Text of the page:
The mother of a seven-year-old boy who suffered a fatal shock in a pub beer garden broke down in tears as an electrician was cleared of his manslaughter today.
Colin Naylor, 74, installed outdoor lights at the ale house in June 2018 – three months before tragic youngster Harvey Tyrrell was electrocuted in the beer garden in front of a pal.
Naylor was found not guilty of gross negligence manslaughter but was convicted of failing in his duty to protect people from death and injury under the Health and Safety at Work Act by a jury of 10 in a unanimous decision.
Deliberation at Snaresbrook Crown Court in east London took the jury four hours and 57 minutes.
Harvey collapsed after sitting on decorative lights while holding onto a nearby metal railing with his hand, causing electricity to “flow through his body”.
Police rushed to the King Harold pub in Harold Wood, near Romford, Essex, following the incident at around 5.20pm on September 11, 2018.
Harvey was found unresponsive and he was rushed to hospital, but he died just over an hour later.
Naylor worked at the pub for three months between April and June, earning £150-a-day for roughly 380 hours making just over £7,000.
The light fixtures are said to have had powerful stolen electricity running through the rig without proper safety earthing mechanisms, the court was told.
Jurors heard there were several points where water had fallen into the defects that only made the entire venue more dangerous.
Naylor, who worked at the pub with his brother-in-law David Bearman, is accused of “raising his eyebrows” at the state of the electrics before he proceeded to continue to install the outside lighting three months before the tragedy.
Following the death, an expert found 12 extreme defects posing a risk of injury or death including electric shock, and 32 other potentially dangerous defects.
One electrician called it the “most dangerous place” he had ever visited in 40 years.
Duncan Penny QC said: “The prosecution’s case is that, together with another man – who was the owner of the premises – this defendant, Colin Naylor, who was the electrician who installed that lighting circuit in the garden of the public house is responsible for the manslaughter of Harvey.
“The Crown’s case is that the defendant was grossly negligent in the installation of that lighting circuit and in the discharge of his duty as an electrician working at those premises to ensure safety – familiar as he was with the state of the premises in question, having worked there as he had for an extended period during the spring and the summer of 2018.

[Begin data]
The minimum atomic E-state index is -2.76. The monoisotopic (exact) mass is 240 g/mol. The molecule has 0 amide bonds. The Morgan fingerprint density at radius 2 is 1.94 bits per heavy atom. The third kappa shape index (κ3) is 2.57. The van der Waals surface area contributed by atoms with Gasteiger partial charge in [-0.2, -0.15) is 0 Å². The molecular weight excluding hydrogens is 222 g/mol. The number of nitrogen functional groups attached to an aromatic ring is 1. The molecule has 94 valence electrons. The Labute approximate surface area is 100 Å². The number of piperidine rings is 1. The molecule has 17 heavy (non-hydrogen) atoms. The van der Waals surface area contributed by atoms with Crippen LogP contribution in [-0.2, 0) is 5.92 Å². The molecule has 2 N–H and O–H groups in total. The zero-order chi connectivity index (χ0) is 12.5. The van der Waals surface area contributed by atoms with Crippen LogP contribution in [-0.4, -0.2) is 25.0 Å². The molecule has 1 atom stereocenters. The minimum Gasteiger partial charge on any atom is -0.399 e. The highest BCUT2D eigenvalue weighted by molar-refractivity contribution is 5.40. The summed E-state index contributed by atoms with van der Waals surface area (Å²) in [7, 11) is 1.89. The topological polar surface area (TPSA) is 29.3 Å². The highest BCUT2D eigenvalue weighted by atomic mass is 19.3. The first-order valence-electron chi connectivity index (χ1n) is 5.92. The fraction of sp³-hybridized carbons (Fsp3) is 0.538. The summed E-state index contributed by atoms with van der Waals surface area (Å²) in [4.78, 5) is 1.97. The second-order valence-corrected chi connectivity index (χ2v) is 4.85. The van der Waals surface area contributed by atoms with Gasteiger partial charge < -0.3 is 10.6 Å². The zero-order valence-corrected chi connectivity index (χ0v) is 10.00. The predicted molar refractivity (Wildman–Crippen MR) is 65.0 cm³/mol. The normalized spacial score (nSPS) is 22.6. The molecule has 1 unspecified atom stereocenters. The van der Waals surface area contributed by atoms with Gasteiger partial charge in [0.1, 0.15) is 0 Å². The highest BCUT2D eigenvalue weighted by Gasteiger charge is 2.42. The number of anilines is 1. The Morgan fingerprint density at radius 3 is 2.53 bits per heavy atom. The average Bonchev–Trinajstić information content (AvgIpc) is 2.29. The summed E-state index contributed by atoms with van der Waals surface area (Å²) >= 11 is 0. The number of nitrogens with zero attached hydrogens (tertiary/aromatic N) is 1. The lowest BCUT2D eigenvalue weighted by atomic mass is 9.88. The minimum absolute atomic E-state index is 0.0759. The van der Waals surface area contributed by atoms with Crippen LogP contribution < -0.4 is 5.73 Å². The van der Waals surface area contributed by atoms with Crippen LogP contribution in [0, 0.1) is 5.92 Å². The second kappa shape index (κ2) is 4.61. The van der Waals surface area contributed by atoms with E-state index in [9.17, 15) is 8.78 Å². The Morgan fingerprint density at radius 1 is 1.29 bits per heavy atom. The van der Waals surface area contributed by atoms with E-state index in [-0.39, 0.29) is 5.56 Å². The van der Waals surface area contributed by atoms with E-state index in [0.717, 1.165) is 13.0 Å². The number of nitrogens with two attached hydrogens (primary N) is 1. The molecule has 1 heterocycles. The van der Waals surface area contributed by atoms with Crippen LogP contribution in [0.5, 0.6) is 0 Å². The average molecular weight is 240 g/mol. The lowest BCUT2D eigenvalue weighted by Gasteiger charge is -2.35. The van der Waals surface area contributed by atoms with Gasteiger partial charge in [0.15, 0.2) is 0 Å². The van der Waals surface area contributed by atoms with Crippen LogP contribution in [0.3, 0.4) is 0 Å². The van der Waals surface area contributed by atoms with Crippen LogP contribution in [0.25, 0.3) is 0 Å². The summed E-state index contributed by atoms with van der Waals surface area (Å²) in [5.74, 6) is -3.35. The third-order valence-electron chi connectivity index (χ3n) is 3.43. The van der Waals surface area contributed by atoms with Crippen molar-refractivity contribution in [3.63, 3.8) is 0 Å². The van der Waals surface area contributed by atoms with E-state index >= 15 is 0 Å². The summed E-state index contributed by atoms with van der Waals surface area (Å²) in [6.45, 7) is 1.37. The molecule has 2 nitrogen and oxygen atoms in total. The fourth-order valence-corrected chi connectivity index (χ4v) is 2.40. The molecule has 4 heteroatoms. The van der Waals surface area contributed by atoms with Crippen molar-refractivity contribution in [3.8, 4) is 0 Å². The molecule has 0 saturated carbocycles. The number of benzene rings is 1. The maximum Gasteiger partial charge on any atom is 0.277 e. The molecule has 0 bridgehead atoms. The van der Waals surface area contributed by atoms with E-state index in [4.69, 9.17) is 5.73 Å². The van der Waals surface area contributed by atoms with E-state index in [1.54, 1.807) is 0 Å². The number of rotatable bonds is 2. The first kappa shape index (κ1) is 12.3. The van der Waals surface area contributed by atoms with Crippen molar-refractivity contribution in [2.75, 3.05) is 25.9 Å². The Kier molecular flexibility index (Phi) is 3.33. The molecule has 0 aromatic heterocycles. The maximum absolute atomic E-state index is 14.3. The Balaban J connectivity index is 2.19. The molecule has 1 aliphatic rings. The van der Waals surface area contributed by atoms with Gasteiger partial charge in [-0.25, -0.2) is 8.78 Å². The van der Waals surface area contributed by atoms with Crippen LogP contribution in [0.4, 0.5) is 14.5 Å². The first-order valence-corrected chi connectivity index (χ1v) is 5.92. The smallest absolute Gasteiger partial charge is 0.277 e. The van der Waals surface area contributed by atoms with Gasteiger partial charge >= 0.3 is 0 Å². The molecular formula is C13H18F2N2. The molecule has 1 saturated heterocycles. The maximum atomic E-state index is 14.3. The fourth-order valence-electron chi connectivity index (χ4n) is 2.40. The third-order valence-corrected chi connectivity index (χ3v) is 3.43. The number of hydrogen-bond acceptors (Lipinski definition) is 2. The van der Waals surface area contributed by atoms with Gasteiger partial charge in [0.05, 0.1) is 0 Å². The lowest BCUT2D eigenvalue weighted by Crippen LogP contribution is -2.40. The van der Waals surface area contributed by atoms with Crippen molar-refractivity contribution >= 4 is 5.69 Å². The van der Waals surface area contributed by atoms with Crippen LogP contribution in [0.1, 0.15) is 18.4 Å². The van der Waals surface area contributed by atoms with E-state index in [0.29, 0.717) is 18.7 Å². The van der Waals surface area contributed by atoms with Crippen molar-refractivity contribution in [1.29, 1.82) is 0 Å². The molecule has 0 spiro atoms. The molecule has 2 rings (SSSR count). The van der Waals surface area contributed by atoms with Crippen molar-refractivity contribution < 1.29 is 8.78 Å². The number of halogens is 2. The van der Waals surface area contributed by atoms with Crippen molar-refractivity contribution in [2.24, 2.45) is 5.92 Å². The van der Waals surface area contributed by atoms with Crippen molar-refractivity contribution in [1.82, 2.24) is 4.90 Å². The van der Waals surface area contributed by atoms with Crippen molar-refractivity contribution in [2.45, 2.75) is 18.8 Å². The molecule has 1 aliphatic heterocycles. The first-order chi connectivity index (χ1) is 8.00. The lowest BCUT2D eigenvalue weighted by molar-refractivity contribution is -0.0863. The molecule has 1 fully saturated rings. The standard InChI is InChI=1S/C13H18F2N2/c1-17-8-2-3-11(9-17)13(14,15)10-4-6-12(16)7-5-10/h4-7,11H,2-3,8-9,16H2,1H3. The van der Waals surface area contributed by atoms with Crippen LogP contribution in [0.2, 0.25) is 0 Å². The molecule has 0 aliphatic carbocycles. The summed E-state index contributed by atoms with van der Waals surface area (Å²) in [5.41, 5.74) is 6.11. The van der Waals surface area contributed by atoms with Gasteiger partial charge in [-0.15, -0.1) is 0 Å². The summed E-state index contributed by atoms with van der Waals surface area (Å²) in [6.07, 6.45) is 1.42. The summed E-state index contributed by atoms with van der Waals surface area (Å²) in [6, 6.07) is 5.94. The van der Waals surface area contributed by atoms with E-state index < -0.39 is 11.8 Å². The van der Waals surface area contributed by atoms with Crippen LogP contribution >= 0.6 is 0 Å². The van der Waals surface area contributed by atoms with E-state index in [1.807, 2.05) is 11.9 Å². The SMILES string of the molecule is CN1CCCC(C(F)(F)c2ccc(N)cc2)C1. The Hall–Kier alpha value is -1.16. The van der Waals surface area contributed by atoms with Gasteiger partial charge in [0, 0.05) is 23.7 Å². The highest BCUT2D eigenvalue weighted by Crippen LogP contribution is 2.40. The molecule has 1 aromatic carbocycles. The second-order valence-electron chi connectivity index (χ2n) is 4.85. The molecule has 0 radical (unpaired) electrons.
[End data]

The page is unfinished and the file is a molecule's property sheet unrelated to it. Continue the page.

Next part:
But his defence barrister Graham Trembath QC, appearing via video link, asked jurors to consider the defective lights may not have caused young Harvey’s death.
He said that jurors could not rule out the possibility that someone else had removed the earthing and caused the dangerous accident.
Bearman, the landlord of the King Harold, had previously pleaded guilty to gross negligence manslaughter and stealing tens of thousands of pounds of electricity.
Harvey’s mum, Danielle Jones, broke down in tears after the verdict. She was supported by his dad Lewis Tyrrell and specialist police officers.
Judge Martyn Zeidman, Recorder of Redbridge, granted jurors an exemption from service for 20 years for being on a panel during the pandemic.
He said he will sentence both Naylor and Bearman at a later date.
Speaking to the parents, who attended the hearing throughout, he said: “I must pay tribute to Harvey’s loving family.
“You have sat through this case with immense and incredible dignity and strength.
“The tragedy of Harvey’s death is beyond words. This is an utter tragedy.”
Naylor faces a maximum sentence of two years in jail for his role in the tragic death.
A procedural hearing will likely take place at the same court on either Thursday or Friday, which will be prior to a Newton hearing and the sentencing hearing.
The Judge told Naylor: “This is a desperately serious matter and a very serious breach.
“You have been found guilty of breaching your duty.
“The fact I am granting you bail gives no indication to the sentence.
“I’m granting you bail because I trust you will attend on the next hearing.”